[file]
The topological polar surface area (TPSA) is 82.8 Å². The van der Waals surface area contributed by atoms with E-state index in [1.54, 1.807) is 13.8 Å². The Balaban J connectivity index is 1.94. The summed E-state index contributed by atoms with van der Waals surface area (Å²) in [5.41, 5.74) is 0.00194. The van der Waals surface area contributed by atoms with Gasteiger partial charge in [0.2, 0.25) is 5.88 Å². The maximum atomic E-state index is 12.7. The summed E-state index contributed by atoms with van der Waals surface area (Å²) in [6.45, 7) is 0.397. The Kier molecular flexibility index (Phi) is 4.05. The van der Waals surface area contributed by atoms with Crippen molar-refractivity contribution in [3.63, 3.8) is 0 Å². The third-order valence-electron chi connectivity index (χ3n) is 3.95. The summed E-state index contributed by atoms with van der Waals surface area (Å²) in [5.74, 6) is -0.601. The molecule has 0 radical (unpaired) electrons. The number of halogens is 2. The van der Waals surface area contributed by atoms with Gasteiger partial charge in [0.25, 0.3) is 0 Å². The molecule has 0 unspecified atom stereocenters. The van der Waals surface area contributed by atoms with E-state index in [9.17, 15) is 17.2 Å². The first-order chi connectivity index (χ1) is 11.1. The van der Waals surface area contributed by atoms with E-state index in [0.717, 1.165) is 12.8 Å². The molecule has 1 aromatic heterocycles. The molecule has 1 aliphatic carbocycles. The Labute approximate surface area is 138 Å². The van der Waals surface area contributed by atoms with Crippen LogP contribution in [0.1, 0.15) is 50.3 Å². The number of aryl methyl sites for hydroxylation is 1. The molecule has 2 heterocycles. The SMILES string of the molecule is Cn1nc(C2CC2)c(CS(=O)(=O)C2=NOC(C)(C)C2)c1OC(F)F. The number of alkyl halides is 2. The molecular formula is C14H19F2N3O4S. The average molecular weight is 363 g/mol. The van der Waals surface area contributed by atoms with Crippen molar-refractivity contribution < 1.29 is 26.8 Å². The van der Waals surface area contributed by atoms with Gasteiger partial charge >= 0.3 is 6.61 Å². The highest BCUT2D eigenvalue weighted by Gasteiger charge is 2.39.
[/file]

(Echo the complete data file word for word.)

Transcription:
The topological polar surface area (TPSA) is 82.8 Å². The van der Waals surface area contributed by atoms with E-state index in [1.54, 1.807) is 13.8 Å². The Balaban J connectivity index is 1.94. The summed E-state index contributed by atoms with van der Waals surface area (Å²) in [5.41, 5.74) is 0.00194. The van der Waals surface area contributed by atoms with Gasteiger partial charge in [0.2, 0.25) is 5.88 Å². The maximum atomic E-state index is 12.7. The summed E-state index contributed by atoms with van der Waals surface area (Å²) in [6.45, 7) is 0.397. The Kier molecular flexibility index (Phi) is 4.05. The van der Waals surface area contributed by atoms with Crippen molar-refractivity contribution in [3.63, 3.8) is 0 Å². The third-order valence-electron chi connectivity index (χ3n) is 3.95. The summed E-state index contributed by atoms with van der Waals surface area (Å²) in [5.74, 6) is -0.601. The molecule has 0 radical (unpaired) electrons. The number of halogens is 2. The van der Waals surface area contributed by atoms with Gasteiger partial charge in [0.25, 0.3) is 0 Å². The molecule has 0 unspecified atom stereocenters. The van der Waals surface area contributed by atoms with E-state index in [9.17, 15) is 17.2 Å². The first-order chi connectivity index (χ1) is 11.1. The van der Waals surface area contributed by atoms with E-state index in [0.717, 1.165) is 12.8 Å². The molecule has 1 aromatic heterocycles. The molecule has 1 aliphatic carbocycles. The Labute approximate surface area is 138 Å². The van der Waals surface area contributed by atoms with Crippen LogP contribution in [0.1, 0.15) is 50.3 Å². The number of aryl methyl sites for hydroxylation is 1. The molecule has 2 heterocycles. The SMILES string of the molecule is Cn1nc(C2CC2)c(CS(=O)(=O)C2=NOC(C)(C)C2)c1OC(F)F. The number of alkyl halides is 2. The molecular formula is C14H19F2N3O4S. The average molecular weight is 363 g/mol. The van der Waals surface area contributed by atoms with Crippen molar-refractivity contribution < 1.29 is 26.8 Å². The van der Waals surface area contributed by atoms with Gasteiger partial charge >= 0.3 is 6.61 Å². The highest BCUT2D eigenvalue weighted by Gasteiger charge is 2.39.